The process of making the new rules will be time-consuming. First, the FTC would have to publish a draft and seek public comments. In special circumstances, the agency might need public comments even before starting the first draft. Later, the review and approval process will follow. Once the FTC comes up with its new rules, the ad tech industry has to abide by them. 

Mozilla Highlights Issues With Google’s Privacy Budget Proposal

The objective of Google’s Privacy Budget proposal is to prevent device fingerprinting. But, Mozilla doesn’t think that the idea is good enough. In its recent analysis, Mozilla has highlighted the major issues with this Privacy Sandbox proposal. Here’s what it says:

  • A single piece of information can help in fingerprinting if it is uncommon. For example, learning if someone uses a Chrome browser is not very identifying; by contrast, learning that someone uses Firefox Nightly is quite identifying because there are just a few users who have Firefox Nightly on their devices. In such cases, trackers can zero down on users, despite having a small privacy budget.
  • Multiple reads of the same surface can lead to budget exhaustion. But, some surface reads are necessary; for example, reading the screen size is always required for a site to stay responsive. Also, some values are always static, and knowing them isn’t worth spending the budget. For example, Apple phones always use iOS, there’s no need for an additional query to find it. So, we need an efficient process for budget calculation.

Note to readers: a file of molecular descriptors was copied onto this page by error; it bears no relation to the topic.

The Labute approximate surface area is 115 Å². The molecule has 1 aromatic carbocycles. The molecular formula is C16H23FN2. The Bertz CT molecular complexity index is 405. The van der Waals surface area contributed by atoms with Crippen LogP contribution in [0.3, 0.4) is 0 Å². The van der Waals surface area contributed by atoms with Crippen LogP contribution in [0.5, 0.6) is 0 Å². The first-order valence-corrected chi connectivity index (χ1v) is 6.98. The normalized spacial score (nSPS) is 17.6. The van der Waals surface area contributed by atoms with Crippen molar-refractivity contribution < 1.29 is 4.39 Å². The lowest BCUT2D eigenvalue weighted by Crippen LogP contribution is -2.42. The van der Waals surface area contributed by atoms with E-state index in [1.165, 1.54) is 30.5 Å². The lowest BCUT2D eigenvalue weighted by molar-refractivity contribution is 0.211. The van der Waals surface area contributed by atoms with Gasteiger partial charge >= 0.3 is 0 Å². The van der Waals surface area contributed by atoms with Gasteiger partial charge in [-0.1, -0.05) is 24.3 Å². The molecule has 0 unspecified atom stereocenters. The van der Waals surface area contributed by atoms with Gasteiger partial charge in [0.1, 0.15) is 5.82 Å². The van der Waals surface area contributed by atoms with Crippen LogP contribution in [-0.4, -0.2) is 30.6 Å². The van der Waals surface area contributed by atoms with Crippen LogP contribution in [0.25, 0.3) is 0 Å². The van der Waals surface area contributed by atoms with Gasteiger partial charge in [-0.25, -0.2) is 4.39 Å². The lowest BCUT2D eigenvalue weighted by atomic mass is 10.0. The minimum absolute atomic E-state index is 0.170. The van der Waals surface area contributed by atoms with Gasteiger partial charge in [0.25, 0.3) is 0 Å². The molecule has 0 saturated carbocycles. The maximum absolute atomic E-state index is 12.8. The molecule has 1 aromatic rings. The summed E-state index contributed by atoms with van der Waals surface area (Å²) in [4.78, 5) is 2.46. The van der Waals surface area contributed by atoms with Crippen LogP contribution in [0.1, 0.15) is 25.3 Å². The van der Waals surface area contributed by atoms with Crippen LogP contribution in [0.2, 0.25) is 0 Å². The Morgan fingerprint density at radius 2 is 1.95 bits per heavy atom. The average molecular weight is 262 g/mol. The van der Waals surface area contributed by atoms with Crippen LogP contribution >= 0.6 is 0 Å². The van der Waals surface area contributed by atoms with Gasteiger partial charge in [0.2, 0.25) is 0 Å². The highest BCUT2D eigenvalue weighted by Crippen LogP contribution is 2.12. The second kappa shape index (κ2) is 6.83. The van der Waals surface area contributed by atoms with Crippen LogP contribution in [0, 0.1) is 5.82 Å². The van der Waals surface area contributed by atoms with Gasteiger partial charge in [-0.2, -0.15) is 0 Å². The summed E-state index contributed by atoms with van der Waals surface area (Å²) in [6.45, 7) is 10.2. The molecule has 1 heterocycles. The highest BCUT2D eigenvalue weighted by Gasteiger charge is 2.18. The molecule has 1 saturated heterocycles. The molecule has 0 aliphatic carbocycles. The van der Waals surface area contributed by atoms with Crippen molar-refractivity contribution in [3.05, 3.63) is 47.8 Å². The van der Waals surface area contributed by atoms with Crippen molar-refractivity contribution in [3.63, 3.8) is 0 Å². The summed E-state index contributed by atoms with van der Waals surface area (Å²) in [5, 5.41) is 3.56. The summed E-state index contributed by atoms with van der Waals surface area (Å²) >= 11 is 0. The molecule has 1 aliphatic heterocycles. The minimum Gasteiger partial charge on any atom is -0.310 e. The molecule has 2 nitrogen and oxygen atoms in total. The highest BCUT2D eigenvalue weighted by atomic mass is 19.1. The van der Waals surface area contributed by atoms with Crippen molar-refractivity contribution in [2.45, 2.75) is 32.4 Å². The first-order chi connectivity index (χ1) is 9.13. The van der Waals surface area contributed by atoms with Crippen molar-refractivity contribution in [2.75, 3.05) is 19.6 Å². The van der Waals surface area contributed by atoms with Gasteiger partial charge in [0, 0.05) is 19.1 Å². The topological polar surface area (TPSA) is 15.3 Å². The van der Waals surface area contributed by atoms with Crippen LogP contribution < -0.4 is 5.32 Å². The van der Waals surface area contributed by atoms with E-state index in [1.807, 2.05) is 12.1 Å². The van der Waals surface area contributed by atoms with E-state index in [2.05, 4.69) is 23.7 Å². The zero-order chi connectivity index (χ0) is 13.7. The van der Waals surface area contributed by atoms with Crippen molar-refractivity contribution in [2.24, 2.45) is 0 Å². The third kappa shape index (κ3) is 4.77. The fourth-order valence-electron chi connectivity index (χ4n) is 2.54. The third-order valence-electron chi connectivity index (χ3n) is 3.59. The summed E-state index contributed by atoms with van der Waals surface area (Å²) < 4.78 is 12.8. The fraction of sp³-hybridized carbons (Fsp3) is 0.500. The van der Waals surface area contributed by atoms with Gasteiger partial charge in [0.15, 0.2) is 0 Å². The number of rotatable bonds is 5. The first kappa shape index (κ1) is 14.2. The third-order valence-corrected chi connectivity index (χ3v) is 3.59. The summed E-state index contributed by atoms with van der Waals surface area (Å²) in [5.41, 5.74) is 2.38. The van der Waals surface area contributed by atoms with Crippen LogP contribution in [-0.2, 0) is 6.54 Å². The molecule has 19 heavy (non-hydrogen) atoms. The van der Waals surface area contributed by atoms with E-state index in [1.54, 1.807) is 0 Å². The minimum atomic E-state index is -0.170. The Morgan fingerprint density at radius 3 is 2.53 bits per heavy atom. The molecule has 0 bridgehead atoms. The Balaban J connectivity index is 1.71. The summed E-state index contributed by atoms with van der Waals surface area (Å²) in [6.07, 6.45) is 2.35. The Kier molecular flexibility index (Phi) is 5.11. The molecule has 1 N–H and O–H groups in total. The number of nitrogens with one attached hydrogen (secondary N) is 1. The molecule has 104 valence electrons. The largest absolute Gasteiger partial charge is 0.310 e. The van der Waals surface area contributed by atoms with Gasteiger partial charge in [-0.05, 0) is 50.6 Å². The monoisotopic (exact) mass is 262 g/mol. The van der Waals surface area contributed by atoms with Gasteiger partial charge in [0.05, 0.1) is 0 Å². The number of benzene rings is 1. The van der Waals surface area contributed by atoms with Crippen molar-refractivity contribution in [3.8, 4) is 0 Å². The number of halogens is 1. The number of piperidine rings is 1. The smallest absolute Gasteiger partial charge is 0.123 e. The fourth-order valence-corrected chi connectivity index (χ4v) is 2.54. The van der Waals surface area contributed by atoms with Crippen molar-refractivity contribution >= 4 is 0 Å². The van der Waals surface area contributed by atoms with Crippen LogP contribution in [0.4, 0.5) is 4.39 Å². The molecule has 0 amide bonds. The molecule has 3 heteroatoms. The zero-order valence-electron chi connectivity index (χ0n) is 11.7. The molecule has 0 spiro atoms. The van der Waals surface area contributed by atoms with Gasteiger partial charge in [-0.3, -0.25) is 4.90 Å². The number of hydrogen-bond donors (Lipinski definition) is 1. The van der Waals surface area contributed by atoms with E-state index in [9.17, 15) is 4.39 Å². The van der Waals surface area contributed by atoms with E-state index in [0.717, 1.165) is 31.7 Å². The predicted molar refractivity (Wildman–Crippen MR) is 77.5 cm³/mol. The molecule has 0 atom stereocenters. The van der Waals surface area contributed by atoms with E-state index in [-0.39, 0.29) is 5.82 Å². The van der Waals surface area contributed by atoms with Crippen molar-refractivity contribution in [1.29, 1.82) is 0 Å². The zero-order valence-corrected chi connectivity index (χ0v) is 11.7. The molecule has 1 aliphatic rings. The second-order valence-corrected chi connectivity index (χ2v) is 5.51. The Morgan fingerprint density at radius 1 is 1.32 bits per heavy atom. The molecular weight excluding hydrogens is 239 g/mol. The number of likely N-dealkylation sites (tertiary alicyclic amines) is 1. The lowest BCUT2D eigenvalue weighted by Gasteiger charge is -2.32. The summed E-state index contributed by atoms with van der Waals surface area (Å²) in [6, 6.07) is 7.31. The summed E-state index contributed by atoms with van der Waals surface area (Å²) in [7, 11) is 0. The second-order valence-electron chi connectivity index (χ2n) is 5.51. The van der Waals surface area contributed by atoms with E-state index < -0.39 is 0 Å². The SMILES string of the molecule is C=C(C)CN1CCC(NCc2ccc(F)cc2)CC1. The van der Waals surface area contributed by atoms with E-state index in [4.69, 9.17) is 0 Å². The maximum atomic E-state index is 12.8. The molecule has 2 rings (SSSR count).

• Sites will frequently crash if they can’t make API calls due to the lack of budget. A predetermined order to spend the budget can help, but some users will still face issues.
  • Attackers can also fingerprint devices using the budget mechanism itself. They can exhaust the budget with a particular pattern of queries, and then test which queries still work (because they already succeeded).

Takeaway

None of the proposals are supposed to be perfect from inception. Public comments and opinions will highlight the issues so that they can be fixed. It’s a part of the process where criticism leads to a better product.

IAB Europe Pushes CMPs For Privacy Compliance

The data protection authorities in the EU are actively working to improve the online privacy protection of their citizens. In September, the G7 countries also discussed the issues with collecting consent for targeted ads. The leaders think that publishers and ad tech companies do not acquire consent honestly. “Meaningful consent is frequently not obtained”, says the G7 roundtable statement. Cookie walls, dark patterns, consent fatigue, are all under the scrutiny of authorities.

The interference of the authorities has kicked off IAB Europe in action. It is writing letters to publishers and consent management providers to fix their GDPR violating implementations. IAB has designed the Transparency and Consent Framework to help the industry comply with GDPR. The framework sets the standards for data collection and management by the companies. But some CMPs aren’t following it. So, IAB has started suspending such CMP from the list of its approved companies. The suspension will continue until the issues aren’t fixed.

Check your implementation if you are also one of the TCF users.

Moments That Matter

Google has a cunning plan to break your ad blocker – TechRadar

ACCC finds Google’s dominance in adtech supply chain harms businesses and consumers – AdNews

CPRA Update: California Privacy Rulemaking Process Begins – Ad Law Access

Meredith and Dotdash merger would form lifestyle juggernaut – Axios

Google updates Privacy Sandbox timeline for September 2021 with extension for FLoC discussions – XDA Developers

Automatad Team

At Automatad, we help publishers to monetize better without hampering the user experience. Our products are live across hundreds of publishers, earning them incremental ad revenue with every passing second. You can request a free audit to get an estimated revenue uplift today.